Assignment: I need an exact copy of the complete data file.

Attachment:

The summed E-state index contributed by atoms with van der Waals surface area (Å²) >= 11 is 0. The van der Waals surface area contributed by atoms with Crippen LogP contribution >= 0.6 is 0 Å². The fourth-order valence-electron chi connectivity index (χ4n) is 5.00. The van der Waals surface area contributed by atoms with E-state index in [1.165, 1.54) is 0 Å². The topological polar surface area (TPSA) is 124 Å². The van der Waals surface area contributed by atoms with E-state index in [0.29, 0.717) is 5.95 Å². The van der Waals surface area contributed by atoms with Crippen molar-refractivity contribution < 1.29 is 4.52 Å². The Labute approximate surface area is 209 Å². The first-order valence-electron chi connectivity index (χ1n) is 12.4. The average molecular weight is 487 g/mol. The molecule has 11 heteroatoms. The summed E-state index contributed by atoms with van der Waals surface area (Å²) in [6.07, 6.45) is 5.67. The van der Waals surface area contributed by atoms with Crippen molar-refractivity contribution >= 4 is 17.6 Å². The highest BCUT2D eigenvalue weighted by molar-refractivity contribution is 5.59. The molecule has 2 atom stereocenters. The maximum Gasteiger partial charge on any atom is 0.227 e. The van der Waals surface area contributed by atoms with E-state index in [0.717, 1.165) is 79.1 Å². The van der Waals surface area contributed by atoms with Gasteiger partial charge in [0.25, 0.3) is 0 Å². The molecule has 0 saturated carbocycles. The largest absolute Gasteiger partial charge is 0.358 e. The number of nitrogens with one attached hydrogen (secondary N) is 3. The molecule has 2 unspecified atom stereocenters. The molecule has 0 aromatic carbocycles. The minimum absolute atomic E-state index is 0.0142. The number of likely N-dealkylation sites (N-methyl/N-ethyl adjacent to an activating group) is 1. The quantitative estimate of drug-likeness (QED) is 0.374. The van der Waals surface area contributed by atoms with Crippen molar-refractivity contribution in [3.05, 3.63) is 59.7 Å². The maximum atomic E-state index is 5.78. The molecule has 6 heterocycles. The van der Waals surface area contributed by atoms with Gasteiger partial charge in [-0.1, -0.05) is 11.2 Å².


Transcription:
The summed E-state index contributed by atoms with van der Waals surface area (Å²) >= 11 is 0. The van der Waals surface area contributed by atoms with Crippen LogP contribution >= 0.6 is 0 Å². The fourth-order valence-electron chi connectivity index (χ4n) is 5.00. The van der Waals surface area contributed by atoms with E-state index in [1.165, 1.54) is 0 Å². The topological polar surface area (TPSA) is 124 Å². The van der Waals surface area contributed by atoms with E-state index in [0.29, 0.717) is 5.95 Å². The van der Waals surface area contributed by atoms with Crippen molar-refractivity contribution < 1.29 is 4.52 Å². The Labute approximate surface area is 209 Å². The first-order valence-electron chi connectivity index (χ1n) is 12.4. The average molecular weight is 487 g/mol. The molecule has 11 heteroatoms. The summed E-state index contributed by atoms with van der Waals surface area (Å²) in [6.07, 6.45) is 5.67. The van der Waals surface area contributed by atoms with Crippen molar-refractivity contribution >= 4 is 17.6 Å². The highest BCUT2D eigenvalue weighted by molar-refractivity contribution is 5.59. The molecule has 2 atom stereocenters. The maximum Gasteiger partial charge on any atom is 0.227 e. The van der Waals surface area contributed by atoms with E-state index in [0.717, 1.165) is 79.1 Å². The van der Waals surface area contributed by atoms with Gasteiger partial charge in [0.25, 0.3) is 0 Å². The molecule has 0 saturated carbocycles. The largest absolute Gasteiger partial charge is 0.358 e. The number of nitrogens with one attached hydrogen (secondary N) is 3. The molecule has 2 unspecified atom stereocenters. The molecule has 0 aromatic carbocycles. The minimum absolute atomic E-state index is 0.0142. The number of likely N-dealkylation sites (N-methyl/N-ethyl adjacent to an activating group) is 1. The quantitative estimate of drug-likeness (QED) is 0.374. The van der Waals surface area contributed by atoms with Crippen molar-refractivity contribution in [3.05, 3.63) is 59.7 Å². The maximum atomic E-state index is 5.78. The molecule has 6 heterocycles. The van der Waals surface area contributed by atoms with Gasteiger partial charge in [-0.1, -0.05) is 11.2 Å².